SMEs looking to hire a bookkeeper for the first time or those seeking a new bookkeeper will no doubt have a list of questions they will want answered before they commit. To save you time and prepare you for your initial consultation, we’ve asked a seasoned bookkeeper for the answers to the most frequently asked questions by SMEs when they meet a bookkeeper for the first time.

How much will your service cost?

This is the number one question people ask when they meet with us, however it’s often not something that can be readily answered at the first meeting, as it will depend on a number of factors, including:

  • What type of accounting system the prospective client is using. It will be much easier and quicker to migrate the client’s financial data if they are already using cloud-based accounting software as opposed to traditional systems such as Excel spreadsheets.
  • How up to date their paperwork is. In the case of a recent client, their bookkeeping system consisted of three trestle tables piled high with receipts, paid and unpaid invoices and statements. The scope of engagement for this type of job involved extensive reconstruction of the financial history of the business, as nothing had been formally documented. In a case like this, we would usually suggest an hourly rate, as it is simply too hard to determine how long it will take to complete the work.
  • How complicated the client’s industry and business is. Each industry and business is different and things such as the number of daily transactions that occur within the business or how many suppliers the business has will affect the amount of work required.
  • What level of service they require. While many clients just require basic data input and analysis, others are looking for assistance with payroll, BAS returns and even banking.

The key point of advice here for SMEs is to be upfront and honest about their business needs at this initial meeting. That way the bookkeeper has the information required to determine what the service may cost. Keep in mind, however, that if you engage a bookkeeper on a fixed-fee basis and they later discover that there is more work than you indicated, they will be likely to review the pricing structure.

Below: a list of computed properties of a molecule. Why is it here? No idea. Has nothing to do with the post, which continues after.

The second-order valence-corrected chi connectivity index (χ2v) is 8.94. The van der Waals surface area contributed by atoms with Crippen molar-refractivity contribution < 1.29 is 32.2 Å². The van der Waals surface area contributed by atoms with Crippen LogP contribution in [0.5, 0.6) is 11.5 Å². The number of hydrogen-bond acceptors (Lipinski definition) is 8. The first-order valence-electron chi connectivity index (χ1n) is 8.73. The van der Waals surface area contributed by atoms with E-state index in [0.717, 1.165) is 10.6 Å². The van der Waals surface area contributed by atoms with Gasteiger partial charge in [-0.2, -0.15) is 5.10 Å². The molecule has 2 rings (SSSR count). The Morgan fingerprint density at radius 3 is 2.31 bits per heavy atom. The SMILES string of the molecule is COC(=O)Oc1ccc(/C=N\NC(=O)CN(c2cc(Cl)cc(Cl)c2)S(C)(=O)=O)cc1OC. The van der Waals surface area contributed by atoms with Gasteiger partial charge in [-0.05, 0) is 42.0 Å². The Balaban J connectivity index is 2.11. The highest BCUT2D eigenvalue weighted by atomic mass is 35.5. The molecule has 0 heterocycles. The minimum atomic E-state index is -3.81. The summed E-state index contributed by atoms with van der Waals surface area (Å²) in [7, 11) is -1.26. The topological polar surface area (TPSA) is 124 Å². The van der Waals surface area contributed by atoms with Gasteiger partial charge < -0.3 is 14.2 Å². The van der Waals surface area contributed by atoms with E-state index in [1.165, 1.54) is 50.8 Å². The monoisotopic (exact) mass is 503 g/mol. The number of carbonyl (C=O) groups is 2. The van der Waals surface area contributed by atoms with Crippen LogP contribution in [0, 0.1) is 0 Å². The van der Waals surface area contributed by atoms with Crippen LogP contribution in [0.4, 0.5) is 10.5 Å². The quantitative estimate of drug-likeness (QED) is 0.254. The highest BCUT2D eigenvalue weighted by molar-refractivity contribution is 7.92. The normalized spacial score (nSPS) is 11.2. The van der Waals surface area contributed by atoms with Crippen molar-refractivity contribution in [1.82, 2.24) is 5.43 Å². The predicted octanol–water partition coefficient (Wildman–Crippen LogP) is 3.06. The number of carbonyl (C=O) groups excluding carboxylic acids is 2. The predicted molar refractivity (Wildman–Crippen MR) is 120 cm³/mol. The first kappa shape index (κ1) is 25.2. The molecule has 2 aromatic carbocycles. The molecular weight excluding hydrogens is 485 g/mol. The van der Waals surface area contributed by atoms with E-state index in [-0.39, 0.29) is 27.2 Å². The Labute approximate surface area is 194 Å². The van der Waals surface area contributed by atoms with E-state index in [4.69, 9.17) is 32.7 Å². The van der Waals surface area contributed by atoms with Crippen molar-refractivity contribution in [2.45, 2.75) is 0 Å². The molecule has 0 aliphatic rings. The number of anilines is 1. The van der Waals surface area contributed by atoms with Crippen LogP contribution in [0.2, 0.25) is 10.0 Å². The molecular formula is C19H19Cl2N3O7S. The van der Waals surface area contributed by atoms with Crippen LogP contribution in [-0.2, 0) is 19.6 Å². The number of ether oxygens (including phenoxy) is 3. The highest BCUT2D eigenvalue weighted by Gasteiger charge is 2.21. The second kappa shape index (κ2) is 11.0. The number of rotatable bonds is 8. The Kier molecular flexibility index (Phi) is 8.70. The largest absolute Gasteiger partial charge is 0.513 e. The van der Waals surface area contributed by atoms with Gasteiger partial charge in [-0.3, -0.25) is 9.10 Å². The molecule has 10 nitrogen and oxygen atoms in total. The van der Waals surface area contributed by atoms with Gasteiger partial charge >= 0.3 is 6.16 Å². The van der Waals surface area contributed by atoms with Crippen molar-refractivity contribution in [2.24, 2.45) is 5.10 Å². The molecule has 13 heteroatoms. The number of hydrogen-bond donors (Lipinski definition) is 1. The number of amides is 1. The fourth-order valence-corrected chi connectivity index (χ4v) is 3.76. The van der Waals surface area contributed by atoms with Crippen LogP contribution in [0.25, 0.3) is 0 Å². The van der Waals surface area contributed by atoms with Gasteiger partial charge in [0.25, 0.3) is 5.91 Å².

What do you bring to the table to help me with my business?

SMEs asking this question are looking for information such as a bookkeeper’s qualifications and experience, both as a bookkeeper and in previous roles, if bookkeeping is not their first career. It’s all about finding a cultural fit, both with personal values and industry experience.

In a general sense, a crucial role of a bookkeeper is to free you up to focus on tasks that are more valuable to you and your business. Many SMEs will spend up to three hours a day on bookkeeping, when this time could be spent more wisely growing their business and/or achieving a work/life balance. I always say to prospective clients that if they are billing their time out per hour out at a certain amount, which will usually be much higher than what a bookkeeper will charge, they are wasting time and money doing bookkeeping tasks themselves.

Bookkeepers have the experience dealing with accounting system suppliers and the ATO that will save you wasted time sourcing accounting product solutions or sitting on the phone with the ATO. By providing a second set of eyes over your business, a good bookkeeper will manage your reporting deadlines without you having to think about it and save you money lost through inefficiencies.

How available are you?

As bookkeepers, we want to add value to our clients’ businesses and I have found that this is generally best done via the cloud. Clients who want their bookkeeper to sit in their office for extensive or regular periods or have them do administrative work are not making the most efficient use of their bookkeeper. If your business requirements mean you need to have someone doing the books for you five days a week, then you need to hire a full-time bookkeeper and not a consultant bookkeeper.

Again, this comes down to having an open and comprehensive discussion with a prospective bookkeeper about your business needs, defining their role and your expectations.